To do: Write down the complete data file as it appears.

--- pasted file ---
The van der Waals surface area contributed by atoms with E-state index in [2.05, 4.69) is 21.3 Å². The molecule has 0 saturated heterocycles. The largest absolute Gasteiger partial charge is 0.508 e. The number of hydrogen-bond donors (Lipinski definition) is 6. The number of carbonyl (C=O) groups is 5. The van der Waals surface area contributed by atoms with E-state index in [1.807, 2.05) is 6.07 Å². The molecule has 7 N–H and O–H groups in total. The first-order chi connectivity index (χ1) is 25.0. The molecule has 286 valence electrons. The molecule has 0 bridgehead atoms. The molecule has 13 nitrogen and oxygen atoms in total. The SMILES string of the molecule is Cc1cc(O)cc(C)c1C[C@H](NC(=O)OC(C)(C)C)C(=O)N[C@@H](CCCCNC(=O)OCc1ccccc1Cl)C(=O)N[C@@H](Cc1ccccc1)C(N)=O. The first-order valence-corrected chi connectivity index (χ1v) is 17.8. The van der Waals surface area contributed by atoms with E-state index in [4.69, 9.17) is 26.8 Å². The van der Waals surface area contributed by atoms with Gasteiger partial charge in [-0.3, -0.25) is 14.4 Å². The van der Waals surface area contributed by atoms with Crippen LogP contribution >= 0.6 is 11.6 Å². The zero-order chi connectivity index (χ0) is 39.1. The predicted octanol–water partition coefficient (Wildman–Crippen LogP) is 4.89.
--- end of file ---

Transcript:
The van der Waals surface area contributed by atoms with E-state index in [2.05, 4.69) is 21.3 Å². The molecule has 0 saturated heterocycles. The largest absolute Gasteiger partial charge is 0.508 e. The number of hydrogen-bond donors (Lipinski definition) is 6. The number of carbonyl (C=O) groups is 5. The van der Waals surface area contributed by atoms with E-state index in [1.807, 2.05) is 6.07 Å². The molecule has 7 N–H and O–H groups in total. The first-order chi connectivity index (χ1) is 25.0. The molecule has 286 valence electrons. The molecule has 0 bridgehead atoms. The molecule has 13 nitrogen and oxygen atoms in total. The SMILES string of the molecule is Cc1cc(O)cc(C)c1C[C@H](NC(=O)OC(C)(C)C)C(=O)N[C@@H](CCCCNC(=O)OCc1ccccc1Cl)C(=O)N[C@@H](Cc1ccccc1)C(N)=O. The first-order valence-corrected chi connectivity index (χ1v) is 17.8. The van der Waals surface area contributed by atoms with E-state index in [4.69, 9.17) is 26.8 Å². The van der Waals surface area contributed by atoms with Gasteiger partial charge in [-0.3, -0.25) is 14.4 Å². The van der Waals surface area contributed by atoms with Crippen LogP contribution >= 0.6 is 11.6 Å². The zero-order chi connectivity index (χ0) is 39.1. The predicted octanol–water partition coefficient (Wildman–Crippen LogP) is 4.89.